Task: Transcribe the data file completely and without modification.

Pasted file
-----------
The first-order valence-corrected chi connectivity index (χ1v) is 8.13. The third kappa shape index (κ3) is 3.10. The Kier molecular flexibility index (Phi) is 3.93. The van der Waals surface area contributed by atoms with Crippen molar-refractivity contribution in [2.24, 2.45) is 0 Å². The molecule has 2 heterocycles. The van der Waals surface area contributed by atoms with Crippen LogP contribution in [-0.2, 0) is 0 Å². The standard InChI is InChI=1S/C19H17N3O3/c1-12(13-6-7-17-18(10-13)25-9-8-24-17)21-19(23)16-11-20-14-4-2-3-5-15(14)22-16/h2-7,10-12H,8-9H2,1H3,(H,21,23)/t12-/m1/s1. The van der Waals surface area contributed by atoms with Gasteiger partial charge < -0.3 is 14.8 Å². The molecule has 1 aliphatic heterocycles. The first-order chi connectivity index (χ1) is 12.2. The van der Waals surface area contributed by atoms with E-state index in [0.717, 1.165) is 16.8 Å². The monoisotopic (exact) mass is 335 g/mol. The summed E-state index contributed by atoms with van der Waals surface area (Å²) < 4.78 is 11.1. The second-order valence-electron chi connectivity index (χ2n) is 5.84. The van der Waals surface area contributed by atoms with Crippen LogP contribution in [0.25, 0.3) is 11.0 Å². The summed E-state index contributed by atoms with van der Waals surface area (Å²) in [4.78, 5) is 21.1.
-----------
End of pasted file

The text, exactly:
The first-order valence-corrected chi connectivity index (χ1v) is 8.13. The third kappa shape index (κ3) is 3.10. The Kier molecular flexibility index (Phi) is 3.93. The van der Waals surface area contributed by atoms with Crippen molar-refractivity contribution in [2.24, 2.45) is 0 Å². The molecule has 2 heterocycles. The van der Waals surface area contributed by atoms with Crippen LogP contribution in [-0.2, 0) is 0 Å². The standard InChI is InChI=1S/C19H17N3O3/c1-12(13-6-7-17-18(10-13)25-9-8-24-17)21-19(23)16-11-20-14-4-2-3-5-15(14)22-16/h2-7,10-12H,8-9H2,1H3,(H,21,23)/t12-/m1/s1. The van der Waals surface area contributed by atoms with Gasteiger partial charge < -0.3 is 14.8 Å². The molecule has 1 aliphatic heterocycles. The first-order chi connectivity index (χ1) is 12.2. The van der Waals surface area contributed by atoms with E-state index in [0.717, 1.165) is 16.8 Å². The monoisotopic (exact) mass is 335 g/mol. The summed E-state index contributed by atoms with van der Waals surface area (Å²) < 4.78 is 11.1. The second-order valence-electron chi connectivity index (χ2n) is 5.84. The van der Waals surface area contributed by atoms with Crippen LogP contribution in [0.25, 0.3) is 11.0 Å². The summed E-state index contributed by atoms with van der Waals surface area (Å²) in [4.78, 5) is 21.1.